Each ink jet printer cartridge that you don't recycle significantly increases your use of limited resources and your production of waste that doesn't decompose. Ink cartridges are made of substances that consume a lot of energy and raw materials to produce, and that break down slowly in landfills. While a single ink cartridge affects the earth only slightly, if you add up all the ink cartridges you use in your lifetime, recycling them makes a substantial contribution to a cleaner earth.
When you don't recycle an ink cartridge, the manufacturer buys new materials instead of using the materials from the old cartridge. Each cartridge contains plastic and metals that are made from natural resources in limited supply. Plastic is produced from oil, while the metals, like copper and aluminum, are mined and refined. When the manufacturer produces a new cartridge from new materials, more natural resources have to be extracted from the earth. For each 100,000 cartridges made from new materials instead of recycled cartridges, manufacturers use about 5 more tons of aluminum, 40 more tons of plastic and 250,000 more gallons of oil.
When you throw an ink cartridge into your trash it usually ends up in a landfill or in an incinerator. The plastic in ink cartridges decays very slowly and can take up to 1,000 years to break down. The ink left in the cartridge leaks out and pollutes the immediate surroundings. North Americans use about 400 million cartridges every year. If the cartridge is incinerated instead of being dumped in a landfill, the burned plastic produces air pollution and contributes to smog. The metals leave a residue that has to be stored in landfills in any case.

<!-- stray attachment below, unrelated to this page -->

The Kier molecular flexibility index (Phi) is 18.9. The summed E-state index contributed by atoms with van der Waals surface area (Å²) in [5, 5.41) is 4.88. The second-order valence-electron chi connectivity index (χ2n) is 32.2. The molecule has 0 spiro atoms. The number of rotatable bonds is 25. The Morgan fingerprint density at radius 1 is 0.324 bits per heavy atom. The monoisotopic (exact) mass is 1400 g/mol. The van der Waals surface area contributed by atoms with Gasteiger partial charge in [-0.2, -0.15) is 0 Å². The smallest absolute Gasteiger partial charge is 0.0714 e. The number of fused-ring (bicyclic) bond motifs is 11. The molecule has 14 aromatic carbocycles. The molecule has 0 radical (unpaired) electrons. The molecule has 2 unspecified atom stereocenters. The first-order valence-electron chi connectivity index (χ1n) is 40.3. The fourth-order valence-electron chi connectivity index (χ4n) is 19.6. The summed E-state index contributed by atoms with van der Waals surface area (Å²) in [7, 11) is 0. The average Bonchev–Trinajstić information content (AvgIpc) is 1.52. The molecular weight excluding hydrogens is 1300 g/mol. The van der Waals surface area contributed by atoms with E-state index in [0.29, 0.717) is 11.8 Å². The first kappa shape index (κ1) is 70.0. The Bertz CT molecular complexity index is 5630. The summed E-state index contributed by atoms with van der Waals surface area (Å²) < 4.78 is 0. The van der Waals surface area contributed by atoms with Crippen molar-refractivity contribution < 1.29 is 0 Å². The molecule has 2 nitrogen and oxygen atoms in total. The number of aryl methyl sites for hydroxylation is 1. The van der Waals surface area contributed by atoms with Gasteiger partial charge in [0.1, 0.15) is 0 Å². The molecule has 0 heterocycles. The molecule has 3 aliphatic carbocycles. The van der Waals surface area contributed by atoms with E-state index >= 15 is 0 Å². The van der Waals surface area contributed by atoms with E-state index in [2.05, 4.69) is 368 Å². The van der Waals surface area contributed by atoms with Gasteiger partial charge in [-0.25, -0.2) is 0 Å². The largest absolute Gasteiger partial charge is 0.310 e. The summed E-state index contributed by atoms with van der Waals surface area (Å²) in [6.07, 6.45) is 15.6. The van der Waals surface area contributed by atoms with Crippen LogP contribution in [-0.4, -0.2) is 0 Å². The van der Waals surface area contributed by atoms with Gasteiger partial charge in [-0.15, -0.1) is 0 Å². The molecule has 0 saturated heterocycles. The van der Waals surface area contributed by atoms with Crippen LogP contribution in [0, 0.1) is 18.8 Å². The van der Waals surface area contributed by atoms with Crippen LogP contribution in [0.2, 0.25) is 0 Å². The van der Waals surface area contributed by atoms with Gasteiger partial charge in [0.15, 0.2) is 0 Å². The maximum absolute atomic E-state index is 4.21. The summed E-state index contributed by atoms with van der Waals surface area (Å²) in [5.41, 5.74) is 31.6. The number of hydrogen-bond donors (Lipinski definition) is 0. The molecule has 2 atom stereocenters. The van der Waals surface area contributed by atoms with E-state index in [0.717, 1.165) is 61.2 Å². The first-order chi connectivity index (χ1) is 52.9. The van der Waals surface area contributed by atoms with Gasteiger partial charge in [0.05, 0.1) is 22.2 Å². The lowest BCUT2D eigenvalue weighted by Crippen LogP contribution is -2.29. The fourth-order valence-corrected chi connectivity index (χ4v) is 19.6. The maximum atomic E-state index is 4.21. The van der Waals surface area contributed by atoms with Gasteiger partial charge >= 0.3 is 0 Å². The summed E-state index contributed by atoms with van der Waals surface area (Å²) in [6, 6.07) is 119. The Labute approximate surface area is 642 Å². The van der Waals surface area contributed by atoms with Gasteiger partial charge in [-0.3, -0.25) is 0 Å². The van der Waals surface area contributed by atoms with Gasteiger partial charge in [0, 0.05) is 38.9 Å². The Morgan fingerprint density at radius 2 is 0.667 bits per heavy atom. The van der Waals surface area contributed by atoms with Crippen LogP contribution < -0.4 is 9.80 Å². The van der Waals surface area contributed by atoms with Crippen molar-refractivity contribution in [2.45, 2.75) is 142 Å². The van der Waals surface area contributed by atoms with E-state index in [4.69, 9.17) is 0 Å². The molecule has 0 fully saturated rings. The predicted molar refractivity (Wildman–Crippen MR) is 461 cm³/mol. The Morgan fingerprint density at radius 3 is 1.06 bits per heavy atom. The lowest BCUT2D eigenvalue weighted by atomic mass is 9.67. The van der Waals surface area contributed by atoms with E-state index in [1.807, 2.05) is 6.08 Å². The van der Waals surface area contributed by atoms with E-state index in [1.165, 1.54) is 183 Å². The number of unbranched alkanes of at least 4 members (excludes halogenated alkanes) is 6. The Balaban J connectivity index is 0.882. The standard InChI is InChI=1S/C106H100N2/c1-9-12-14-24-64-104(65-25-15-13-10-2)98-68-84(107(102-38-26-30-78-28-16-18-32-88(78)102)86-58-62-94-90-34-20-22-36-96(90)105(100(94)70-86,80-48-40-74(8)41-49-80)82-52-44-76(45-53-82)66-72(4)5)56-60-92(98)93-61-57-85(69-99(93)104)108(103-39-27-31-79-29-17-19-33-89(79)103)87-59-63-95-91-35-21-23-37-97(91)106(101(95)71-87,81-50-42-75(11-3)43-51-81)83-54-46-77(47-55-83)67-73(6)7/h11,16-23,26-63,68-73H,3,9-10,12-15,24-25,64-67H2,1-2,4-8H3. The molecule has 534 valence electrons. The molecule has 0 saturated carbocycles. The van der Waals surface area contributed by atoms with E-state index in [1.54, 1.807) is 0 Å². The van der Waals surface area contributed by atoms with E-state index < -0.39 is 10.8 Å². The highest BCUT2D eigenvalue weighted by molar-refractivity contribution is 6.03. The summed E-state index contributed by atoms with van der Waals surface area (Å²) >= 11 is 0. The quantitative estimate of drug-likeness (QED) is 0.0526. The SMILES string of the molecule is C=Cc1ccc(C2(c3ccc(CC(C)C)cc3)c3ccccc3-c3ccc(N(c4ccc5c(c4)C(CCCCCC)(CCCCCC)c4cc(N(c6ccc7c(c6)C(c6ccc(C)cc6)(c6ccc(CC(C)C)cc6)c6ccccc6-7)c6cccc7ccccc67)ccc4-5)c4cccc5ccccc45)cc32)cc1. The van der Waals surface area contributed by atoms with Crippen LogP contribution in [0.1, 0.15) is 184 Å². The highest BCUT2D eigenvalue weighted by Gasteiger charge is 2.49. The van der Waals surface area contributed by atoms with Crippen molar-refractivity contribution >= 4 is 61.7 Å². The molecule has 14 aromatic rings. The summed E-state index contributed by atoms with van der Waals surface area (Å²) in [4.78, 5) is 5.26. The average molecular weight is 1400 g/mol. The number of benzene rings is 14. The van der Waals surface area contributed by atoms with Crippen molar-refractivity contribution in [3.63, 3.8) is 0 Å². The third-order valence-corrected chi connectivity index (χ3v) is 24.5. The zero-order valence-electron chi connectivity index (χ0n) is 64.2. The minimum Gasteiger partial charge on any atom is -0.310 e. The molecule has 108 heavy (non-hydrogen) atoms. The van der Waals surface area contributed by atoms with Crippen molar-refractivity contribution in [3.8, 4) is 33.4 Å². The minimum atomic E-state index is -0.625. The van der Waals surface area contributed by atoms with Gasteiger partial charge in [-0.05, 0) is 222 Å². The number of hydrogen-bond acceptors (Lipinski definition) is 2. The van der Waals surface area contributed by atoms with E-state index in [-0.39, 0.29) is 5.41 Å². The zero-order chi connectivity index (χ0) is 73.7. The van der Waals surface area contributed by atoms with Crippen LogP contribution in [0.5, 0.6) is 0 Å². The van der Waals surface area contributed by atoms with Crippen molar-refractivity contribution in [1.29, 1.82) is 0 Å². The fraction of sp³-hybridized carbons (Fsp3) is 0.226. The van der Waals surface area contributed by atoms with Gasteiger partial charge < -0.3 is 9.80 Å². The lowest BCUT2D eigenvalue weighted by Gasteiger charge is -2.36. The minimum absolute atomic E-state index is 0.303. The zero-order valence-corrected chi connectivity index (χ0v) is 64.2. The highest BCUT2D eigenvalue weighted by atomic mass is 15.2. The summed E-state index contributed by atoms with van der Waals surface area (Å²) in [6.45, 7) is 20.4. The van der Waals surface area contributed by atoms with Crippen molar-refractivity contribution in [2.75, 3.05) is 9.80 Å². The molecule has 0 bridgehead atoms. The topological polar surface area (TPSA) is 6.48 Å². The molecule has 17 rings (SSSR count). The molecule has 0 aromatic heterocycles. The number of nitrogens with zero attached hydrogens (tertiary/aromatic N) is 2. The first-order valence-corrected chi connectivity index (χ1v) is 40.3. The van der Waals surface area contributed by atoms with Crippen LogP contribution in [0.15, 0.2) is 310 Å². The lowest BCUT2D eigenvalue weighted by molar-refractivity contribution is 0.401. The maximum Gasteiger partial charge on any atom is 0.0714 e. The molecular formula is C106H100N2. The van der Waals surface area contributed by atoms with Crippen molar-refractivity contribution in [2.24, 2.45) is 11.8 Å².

Not recycling ink cartridges adds to global warming. When a manufacturer reuses a recycled cartridge, he doesn't have to produce it from raw materials. His manufacturing process is shorter and produces fewer greenhouse gases. In an HP ink jet cartridge recycling center at Smyrna, Tennessee, the company estimates that it has reprocessed 100 million pounds of plastic between 2007 and 2012 -- about 29 million pounds of that in 2011 alone. HP believes that some of the plastic has been through the cycle nine or ten times. This replaces plastic that otherwise would have to be refined from petroleum and shipped from the source.
The more energy we use, the more it affects the earth. We have to produce and burn more oil, build additional power plants or install wind turbines and solar panels. When you don't recycle an ink cartridge, the manufacture of a new one uses up to 80 percent more energy than using a recycled cartridge. Generating the additional energy harms the environment because even non-fossil-fuel power generators like wind turbines use natural resources, such as mined metals, and have to be shipped to site.
About the Author
Bert Markgraf is a freelance writer with a strong science and engineering background. He has written for scientific publications such as the HVDC Newsletter and the Energy and Automation Journal. Online he has written extensively on science-related topics in math, physics, chemistry and biology and has been published on sites such as Digital Landing and Reference.com He holds a Bachelor of Science degree from McGill University.